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People were paying close attention to what we were doing, listening people like Fionna, people like Mary and people like Caroline. I'm not able to listen to this podcast about George. I'm afraid to I don't want to remember what happened that day. It horrifies me.

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However, I found the courage to listen to a bit of Episode six about the Sunshine State and Susan. But on one particular day, Gibney took Susan and one other young female swimmer for breakfast away from their other teammates, he then drove the girls to a separate hotel to discuss their swimming. He then brought Susan to a hotel room on her own and told her to wait inside as he went off with the other girl. I was sitting in my car thinking I am the other girl in the other hotel room.

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Hello. Hello there. There we go, we're on my phone now or sounding good. People who are listening, people like Judy, who's talking to me from the other side of the world. Judy emailed me after episode three of the podcast. The following week, we spoke on the phone for the first time, Judy was deeply upset. She told me her story, but wanted it kept between us. How are you fixed? Are you whereabouts are you going to sit today?

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I'm in my computer room.

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OK, go along. So the cat, well, not locked, but closed.

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So the cat's cat is in over the next three months we chatted regularly, sometimes for hours. We had a regular time, 10:00 pm on two p.m. Her is usually on a Monday or Tuesday. Just give me one second to to mess around here a little bit and get the levels of slightly.

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I'd be sitting in my spare bedroom while she sat on her porch talking about Ireland, about Gibney and the other survivors smoking the odd cigarette. Right. You can hear. Can you hear me OK again? I can hear you perfectly. Oh yeah. I can hear you perfectly. Now you're coming in loud and clear. OK. Are you ready to go now? Yeah, after episode eight was broadcast, Judy decided she was ready to tell her story publicly.

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We made the arrangements to sit down at the usual hour on different sides of the Atlantic. But this time I'd be recording.

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You know, some people may wonder, why is she speaking now and why did she earlier? Well, I tried to and wasn't hurt. And for me, it is very simple. It is to expose what they did and the depths of his depravity. And for me personally is to give a voice to that inner child, that nine year old who was an art. I took up swimming, I was at an album, that's when I first came into contact with George.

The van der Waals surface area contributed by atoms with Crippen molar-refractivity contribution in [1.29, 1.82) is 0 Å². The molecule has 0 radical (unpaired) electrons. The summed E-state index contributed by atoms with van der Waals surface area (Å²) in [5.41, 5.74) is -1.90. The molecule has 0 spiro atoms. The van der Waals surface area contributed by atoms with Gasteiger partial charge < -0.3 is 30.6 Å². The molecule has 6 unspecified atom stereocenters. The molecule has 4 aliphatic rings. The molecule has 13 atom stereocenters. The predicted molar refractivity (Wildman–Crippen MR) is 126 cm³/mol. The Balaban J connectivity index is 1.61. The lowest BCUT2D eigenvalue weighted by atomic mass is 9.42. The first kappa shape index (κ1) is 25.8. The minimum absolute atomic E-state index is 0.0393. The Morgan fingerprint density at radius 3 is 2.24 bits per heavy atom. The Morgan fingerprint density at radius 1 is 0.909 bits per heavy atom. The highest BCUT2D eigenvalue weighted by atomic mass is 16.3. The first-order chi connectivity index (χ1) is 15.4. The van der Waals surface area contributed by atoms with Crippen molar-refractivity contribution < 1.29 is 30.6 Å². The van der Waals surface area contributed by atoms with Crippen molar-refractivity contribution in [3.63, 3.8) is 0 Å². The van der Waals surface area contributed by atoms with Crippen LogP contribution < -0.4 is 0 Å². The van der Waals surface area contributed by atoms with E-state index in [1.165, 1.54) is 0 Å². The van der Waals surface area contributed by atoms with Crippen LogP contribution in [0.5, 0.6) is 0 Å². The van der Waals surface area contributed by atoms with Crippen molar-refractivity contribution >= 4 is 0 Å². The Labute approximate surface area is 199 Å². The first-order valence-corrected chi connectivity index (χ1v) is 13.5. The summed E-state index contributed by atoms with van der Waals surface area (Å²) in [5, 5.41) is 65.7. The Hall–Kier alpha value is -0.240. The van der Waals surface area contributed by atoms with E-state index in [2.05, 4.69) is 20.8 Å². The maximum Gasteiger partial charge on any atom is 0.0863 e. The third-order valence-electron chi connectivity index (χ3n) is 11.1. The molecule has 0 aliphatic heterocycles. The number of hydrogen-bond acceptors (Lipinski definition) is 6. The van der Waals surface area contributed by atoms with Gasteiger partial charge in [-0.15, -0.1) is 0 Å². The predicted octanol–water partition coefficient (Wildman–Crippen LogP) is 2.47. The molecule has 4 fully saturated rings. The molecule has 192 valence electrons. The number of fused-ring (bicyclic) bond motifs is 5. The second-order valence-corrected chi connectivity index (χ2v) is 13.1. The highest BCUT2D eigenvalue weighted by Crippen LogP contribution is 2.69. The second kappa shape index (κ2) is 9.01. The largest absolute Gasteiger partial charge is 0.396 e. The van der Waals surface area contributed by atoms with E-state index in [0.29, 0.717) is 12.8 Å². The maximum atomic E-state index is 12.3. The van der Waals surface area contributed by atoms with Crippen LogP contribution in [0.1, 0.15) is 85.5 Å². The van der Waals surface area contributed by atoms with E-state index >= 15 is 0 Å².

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Gibney. He saw weaknesses in people and families and he exposed this and he picked his victims very carefully. I was nine years of age, just turned nine and started acting out and then some time after this. I don't remember exactly when, but he moved to a new park. We followed.

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And his abuse continued a new park.

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Yes, couple of times a month. More at some times, but it went on for years. And it wasn't an everyday thing, you know, it was.

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There were times that it was weakly. Basically about three years. When you're either not believed or not heard, then then you you end up you end up in a situation, you get to the stage that you believe this is supposed to happen. Yeah, this is normal. This is. This is the way it's supposed to be and. That's why it went on for so long. He got to a place where you felt that this was OK and it wasn't until later I got more and more fearful and.

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I was older, bigger, I was beginning to understand how bad this situation was, and I just snapped. Judy would break away from George Keaveney from swimming and from Ireland, she'd emigrate to the United States, start a new life, a new career and family where I was in the in the 90s, in the late 90s, there were no Irish papers.

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You know, there was no Tribune. There was no Internet that I could go on and read about what was happening back home, you know. When I found out about the court case, when I found out, you know, that there were other people who had suffered.

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You know, because of what he had done, it was an eye opener. I mean, it was a confluence of events. My daughter turned the same age that I was, I found out about, you know, what the victims. So you find out, you know, after 30 years almost that that you weren't the only one. It was shocking. And then to see the response from the Irish judicial system, it just it just reinforced for me that that justice and recognition of what he did was not going to be forthcoming.